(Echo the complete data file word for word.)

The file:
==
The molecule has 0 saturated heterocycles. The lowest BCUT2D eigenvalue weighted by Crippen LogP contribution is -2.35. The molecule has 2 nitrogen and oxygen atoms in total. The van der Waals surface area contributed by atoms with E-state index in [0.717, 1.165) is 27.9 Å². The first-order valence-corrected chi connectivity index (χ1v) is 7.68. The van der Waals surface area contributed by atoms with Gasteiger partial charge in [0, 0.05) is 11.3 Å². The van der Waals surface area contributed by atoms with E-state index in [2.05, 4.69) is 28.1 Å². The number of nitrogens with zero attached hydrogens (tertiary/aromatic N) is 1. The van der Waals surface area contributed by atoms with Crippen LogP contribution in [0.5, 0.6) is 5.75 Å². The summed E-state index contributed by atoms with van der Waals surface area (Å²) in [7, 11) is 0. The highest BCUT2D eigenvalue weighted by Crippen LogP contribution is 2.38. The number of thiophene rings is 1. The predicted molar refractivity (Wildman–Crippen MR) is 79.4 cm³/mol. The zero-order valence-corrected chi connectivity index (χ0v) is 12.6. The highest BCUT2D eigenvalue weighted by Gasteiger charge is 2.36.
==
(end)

The molecule has 0 saturated heterocycles. The lowest BCUT2D eigenvalue weighted by Crippen LogP contribution is -2.35. The molecule has 2 nitrogen and oxygen atoms in total. The van der Waals surface area contributed by atoms with E-state index in [0.717, 1.165) is 27.9 Å². The first-order valence-corrected chi connectivity index (χ1v) is 7.68. The van der Waals surface area contributed by atoms with Gasteiger partial charge in [0, 0.05) is 11.3 Å². The van der Waals surface area contributed by atoms with E-state index in [2.05, 4.69) is 28.1 Å². The number of nitrogens with zero attached hydrogens (tertiary/aromatic N) is 1. The van der Waals surface area contributed by atoms with Crippen LogP contribution in [0.5, 0.6) is 5.75 Å². The summed E-state index contributed by atoms with van der Waals surface area (Å²) in [7, 11) is 0. The highest BCUT2D eigenvalue weighted by Crippen LogP contribution is 2.38. The number of thiophene rings is 1. The predicted molar refractivity (Wildman–Crippen MR) is 79.4 cm³/mol. The zero-order valence-corrected chi connectivity index (χ0v) is 12.6. The highest BCUT2D eigenvalue weighted by Gasteiger charge is 2.36.